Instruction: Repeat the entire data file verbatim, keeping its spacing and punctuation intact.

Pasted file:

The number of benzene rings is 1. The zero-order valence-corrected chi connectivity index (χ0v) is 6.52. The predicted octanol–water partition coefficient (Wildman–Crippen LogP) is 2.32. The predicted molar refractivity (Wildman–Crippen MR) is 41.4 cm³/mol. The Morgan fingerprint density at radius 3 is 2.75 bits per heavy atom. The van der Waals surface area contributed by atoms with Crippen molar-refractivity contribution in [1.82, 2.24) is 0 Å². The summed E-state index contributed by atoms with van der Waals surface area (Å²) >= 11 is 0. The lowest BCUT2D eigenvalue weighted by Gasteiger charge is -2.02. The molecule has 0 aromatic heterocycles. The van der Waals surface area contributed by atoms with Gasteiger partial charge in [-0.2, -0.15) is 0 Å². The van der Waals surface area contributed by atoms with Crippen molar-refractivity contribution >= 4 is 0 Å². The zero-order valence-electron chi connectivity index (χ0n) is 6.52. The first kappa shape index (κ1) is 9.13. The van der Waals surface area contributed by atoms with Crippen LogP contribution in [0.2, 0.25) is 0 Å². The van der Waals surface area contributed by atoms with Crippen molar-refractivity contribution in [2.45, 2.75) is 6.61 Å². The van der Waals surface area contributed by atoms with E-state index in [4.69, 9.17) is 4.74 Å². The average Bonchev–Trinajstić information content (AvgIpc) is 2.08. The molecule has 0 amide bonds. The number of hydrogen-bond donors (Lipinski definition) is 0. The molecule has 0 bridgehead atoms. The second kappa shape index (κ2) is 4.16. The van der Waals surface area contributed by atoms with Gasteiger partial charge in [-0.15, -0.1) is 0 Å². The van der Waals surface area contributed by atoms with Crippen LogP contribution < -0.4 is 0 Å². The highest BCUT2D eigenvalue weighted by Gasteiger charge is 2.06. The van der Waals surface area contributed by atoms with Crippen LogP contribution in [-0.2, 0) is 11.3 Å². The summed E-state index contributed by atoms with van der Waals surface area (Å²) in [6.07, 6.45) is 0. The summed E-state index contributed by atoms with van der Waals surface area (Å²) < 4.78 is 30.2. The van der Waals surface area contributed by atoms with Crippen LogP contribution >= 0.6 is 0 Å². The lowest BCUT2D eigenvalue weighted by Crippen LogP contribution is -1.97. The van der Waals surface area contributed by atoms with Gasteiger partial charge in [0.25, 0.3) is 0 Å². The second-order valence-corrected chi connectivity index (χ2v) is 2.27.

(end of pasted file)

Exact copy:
The number of benzene rings is 1. The zero-order valence-corrected chi connectivity index (χ0v) is 6.52. The predicted octanol–water partition coefficient (Wildman–Crippen LogP) is 2.32. The predicted molar refractivity (Wildman–Crippen MR) is 41.4 cm³/mol. The Morgan fingerprint density at radius 3 is 2.75 bits per heavy atom. The van der Waals surface area contributed by atoms with Crippen molar-refractivity contribution in [1.82, 2.24) is 0 Å². The summed E-state index contributed by atoms with van der Waals surface area (Å²) >= 11 is 0. The lowest BCUT2D eigenvalue weighted by Gasteiger charge is -2.02. The molecule has 0 aromatic heterocycles. The van der Waals surface area contributed by atoms with Gasteiger partial charge in [-0.2, -0.15) is 0 Å². The van der Waals surface area contributed by atoms with Crippen molar-refractivity contribution >= 4 is 0 Å². The zero-order valence-electron chi connectivity index (χ0n) is 6.52. The first kappa shape index (κ1) is 9.13. The van der Waals surface area contributed by atoms with Crippen LogP contribution in [0.2, 0.25) is 0 Å². The van der Waals surface area contributed by atoms with Crippen molar-refractivity contribution in [2.45, 2.75) is 6.61 Å². The van der Waals surface area contributed by atoms with E-state index in [4.69, 9.17) is 4.74 Å². The average Bonchev–Trinajstić information content (AvgIpc) is 2.08. The molecule has 0 amide bonds. The number of hydrogen-bond donors (Lipinski definition) is 0. The molecule has 0 bridgehead atoms. The second kappa shape index (κ2) is 4.16. The van der Waals surface area contributed by atoms with Gasteiger partial charge in [-0.15, -0.1) is 0 Å². The van der Waals surface area contributed by atoms with Crippen LogP contribution < -0.4 is 0 Å². The highest BCUT2D eigenvalue weighted by Gasteiger charge is 2.06. The van der Waals surface area contributed by atoms with Crippen LogP contribution in [-0.2, 0) is 11.3 Å². The summed E-state index contributed by atoms with van der Waals surface area (Å²) in [6.07, 6.45) is 0. The summed E-state index contributed by atoms with van der Waals surface area (Å²) < 4.78 is 30.2. The van der Waals surface area contributed by atoms with Crippen LogP contribution >= 0.6 is 0 Å². The lowest BCUT2D eigenvalue weighted by Crippen LogP contribution is -1.97. The van der Waals surface area contributed by atoms with Gasteiger partial charge in [0.25, 0.3) is 0 Å². The second-order valence-corrected chi connectivity index (χ2v) is 2.27.